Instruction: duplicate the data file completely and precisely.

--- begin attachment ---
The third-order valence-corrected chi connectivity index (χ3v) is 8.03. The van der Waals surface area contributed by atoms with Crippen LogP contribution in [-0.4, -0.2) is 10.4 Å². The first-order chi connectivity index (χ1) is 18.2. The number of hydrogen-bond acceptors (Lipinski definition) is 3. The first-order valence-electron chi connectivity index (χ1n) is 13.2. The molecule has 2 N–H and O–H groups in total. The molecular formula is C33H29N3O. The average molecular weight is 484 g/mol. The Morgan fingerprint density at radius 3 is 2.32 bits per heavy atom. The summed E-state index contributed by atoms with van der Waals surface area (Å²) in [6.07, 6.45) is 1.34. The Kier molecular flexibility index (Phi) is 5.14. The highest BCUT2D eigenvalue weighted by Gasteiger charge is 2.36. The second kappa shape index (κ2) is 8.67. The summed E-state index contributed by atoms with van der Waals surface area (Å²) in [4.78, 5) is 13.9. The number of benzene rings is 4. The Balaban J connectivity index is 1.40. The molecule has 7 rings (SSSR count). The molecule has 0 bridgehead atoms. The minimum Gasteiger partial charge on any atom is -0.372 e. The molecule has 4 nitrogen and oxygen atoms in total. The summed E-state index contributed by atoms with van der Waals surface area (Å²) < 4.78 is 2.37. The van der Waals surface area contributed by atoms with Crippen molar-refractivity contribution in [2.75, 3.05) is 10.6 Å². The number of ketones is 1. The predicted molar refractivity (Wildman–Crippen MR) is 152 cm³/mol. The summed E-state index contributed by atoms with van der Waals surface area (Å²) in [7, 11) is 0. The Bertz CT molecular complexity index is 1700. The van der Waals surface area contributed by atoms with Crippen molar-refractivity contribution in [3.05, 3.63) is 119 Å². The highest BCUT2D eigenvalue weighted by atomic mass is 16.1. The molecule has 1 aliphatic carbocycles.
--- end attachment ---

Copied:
The third-order valence-corrected chi connectivity index (χ3v) is 8.03. The van der Waals surface area contributed by atoms with Crippen LogP contribution in [-0.4, -0.2) is 10.4 Å². The first-order chi connectivity index (χ1) is 18.2. The number of hydrogen-bond acceptors (Lipinski definition) is 3. The first-order valence-electron chi connectivity index (χ1n) is 13.2. The molecule has 2 N–H and O–H groups in total. The molecular formula is C33H29N3O. The average molecular weight is 484 g/mol. The Morgan fingerprint density at radius 3 is 2.32 bits per heavy atom. The summed E-state index contributed by atoms with van der Waals surface area (Å²) in [6.07, 6.45) is 1.34. The Kier molecular flexibility index (Phi) is 5.14. The highest BCUT2D eigenvalue weighted by Gasteiger charge is 2.36. The second kappa shape index (κ2) is 8.67. The summed E-state index contributed by atoms with van der Waals surface area (Å²) in [4.78, 5) is 13.9. The number of benzene rings is 4. The Balaban J connectivity index is 1.40. The molecule has 7 rings (SSSR count). The molecule has 0 bridgehead atoms. The minimum Gasteiger partial charge on any atom is -0.372 e. The molecule has 4 nitrogen and oxygen atoms in total. The summed E-state index contributed by atoms with van der Waals surface area (Å²) < 4.78 is 2.37. The van der Waals surface area contributed by atoms with Crippen molar-refractivity contribution in [2.75, 3.05) is 10.6 Å². The number of ketones is 1. The predicted molar refractivity (Wildman–Crippen MR) is 152 cm³/mol. The summed E-state index contributed by atoms with van der Waals surface area (Å²) in [7, 11) is 0. The Bertz CT molecular complexity index is 1700. The van der Waals surface area contributed by atoms with Crippen molar-refractivity contribution in [3.05, 3.63) is 119 Å². The highest BCUT2D eigenvalue weighted by atomic mass is 16.1. The molecule has 1 aliphatic carbocycles.